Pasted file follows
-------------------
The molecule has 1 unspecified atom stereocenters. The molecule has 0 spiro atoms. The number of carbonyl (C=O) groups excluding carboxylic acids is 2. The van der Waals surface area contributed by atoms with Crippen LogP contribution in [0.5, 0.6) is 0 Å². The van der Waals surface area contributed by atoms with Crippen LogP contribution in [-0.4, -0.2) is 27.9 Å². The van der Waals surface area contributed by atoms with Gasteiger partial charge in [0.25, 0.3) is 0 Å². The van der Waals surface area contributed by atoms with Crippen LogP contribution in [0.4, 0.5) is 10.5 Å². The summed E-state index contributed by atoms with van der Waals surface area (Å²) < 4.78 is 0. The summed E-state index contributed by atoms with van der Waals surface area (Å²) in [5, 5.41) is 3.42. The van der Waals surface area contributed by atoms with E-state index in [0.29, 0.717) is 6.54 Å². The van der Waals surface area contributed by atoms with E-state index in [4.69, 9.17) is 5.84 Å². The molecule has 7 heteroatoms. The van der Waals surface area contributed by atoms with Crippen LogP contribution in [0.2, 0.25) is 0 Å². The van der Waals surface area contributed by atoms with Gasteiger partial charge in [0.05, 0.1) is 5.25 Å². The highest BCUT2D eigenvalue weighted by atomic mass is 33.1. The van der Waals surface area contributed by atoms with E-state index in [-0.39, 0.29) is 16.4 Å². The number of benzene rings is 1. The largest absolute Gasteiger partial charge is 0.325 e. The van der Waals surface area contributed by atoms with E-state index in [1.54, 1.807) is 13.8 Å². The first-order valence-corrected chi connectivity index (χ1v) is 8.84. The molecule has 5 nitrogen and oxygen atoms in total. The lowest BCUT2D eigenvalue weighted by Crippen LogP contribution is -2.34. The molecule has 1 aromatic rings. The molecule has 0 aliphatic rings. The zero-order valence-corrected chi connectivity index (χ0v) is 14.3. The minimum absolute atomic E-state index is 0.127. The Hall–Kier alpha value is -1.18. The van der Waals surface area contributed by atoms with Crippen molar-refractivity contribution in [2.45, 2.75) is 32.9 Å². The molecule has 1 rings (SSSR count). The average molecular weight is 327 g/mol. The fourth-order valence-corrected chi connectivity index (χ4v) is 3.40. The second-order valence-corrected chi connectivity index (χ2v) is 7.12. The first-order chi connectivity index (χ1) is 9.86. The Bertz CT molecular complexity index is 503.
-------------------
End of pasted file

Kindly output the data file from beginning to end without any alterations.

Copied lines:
The molecule has 1 unspecified atom stereocenters. The molecule has 0 spiro atoms. The number of carbonyl (C=O) groups excluding carboxylic acids is 2. The van der Waals surface area contributed by atoms with Crippen LogP contribution in [0.5, 0.6) is 0 Å². The van der Waals surface area contributed by atoms with Crippen LogP contribution in [-0.4, -0.2) is 27.9 Å². The van der Waals surface area contributed by atoms with Gasteiger partial charge in [0.25, 0.3) is 0 Å². The van der Waals surface area contributed by atoms with Crippen LogP contribution in [0.4, 0.5) is 10.5 Å². The summed E-state index contributed by atoms with van der Waals surface area (Å²) < 4.78 is 0. The summed E-state index contributed by atoms with van der Waals surface area (Å²) in [5, 5.41) is 3.42. The van der Waals surface area contributed by atoms with E-state index in [0.29, 0.717) is 6.54 Å². The van der Waals surface area contributed by atoms with E-state index in [4.69, 9.17) is 5.84 Å². The molecule has 7 heteroatoms. The van der Waals surface area contributed by atoms with Crippen LogP contribution in [0.2, 0.25) is 0 Å². The van der Waals surface area contributed by atoms with Gasteiger partial charge in [0.05, 0.1) is 5.25 Å². The highest BCUT2D eigenvalue weighted by atomic mass is 33.1. The van der Waals surface area contributed by atoms with E-state index in [-0.39, 0.29) is 16.4 Å². The number of benzene rings is 1. The largest absolute Gasteiger partial charge is 0.325 e. The van der Waals surface area contributed by atoms with E-state index in [1.54, 1.807) is 13.8 Å². The first-order valence-corrected chi connectivity index (χ1v) is 8.84. The molecule has 5 nitrogen and oxygen atoms in total. The lowest BCUT2D eigenvalue weighted by Crippen LogP contribution is -2.34. The molecule has 1 aromatic rings. The molecule has 0 aliphatic rings. The zero-order valence-corrected chi connectivity index (χ0v) is 14.3. The minimum absolute atomic E-state index is 0.127. The Hall–Kier alpha value is -1.18. The van der Waals surface area contributed by atoms with Crippen molar-refractivity contribution in [2.45, 2.75) is 32.9 Å². The molecule has 1 rings (SSSR count). The average molecular weight is 327 g/mol. The fourth-order valence-corrected chi connectivity index (χ4v) is 3.40. The second-order valence-corrected chi connectivity index (χ2v) is 7.12. The first-order chi connectivity index (χ1) is 9.86. The Bertz CT molecular complexity index is 503.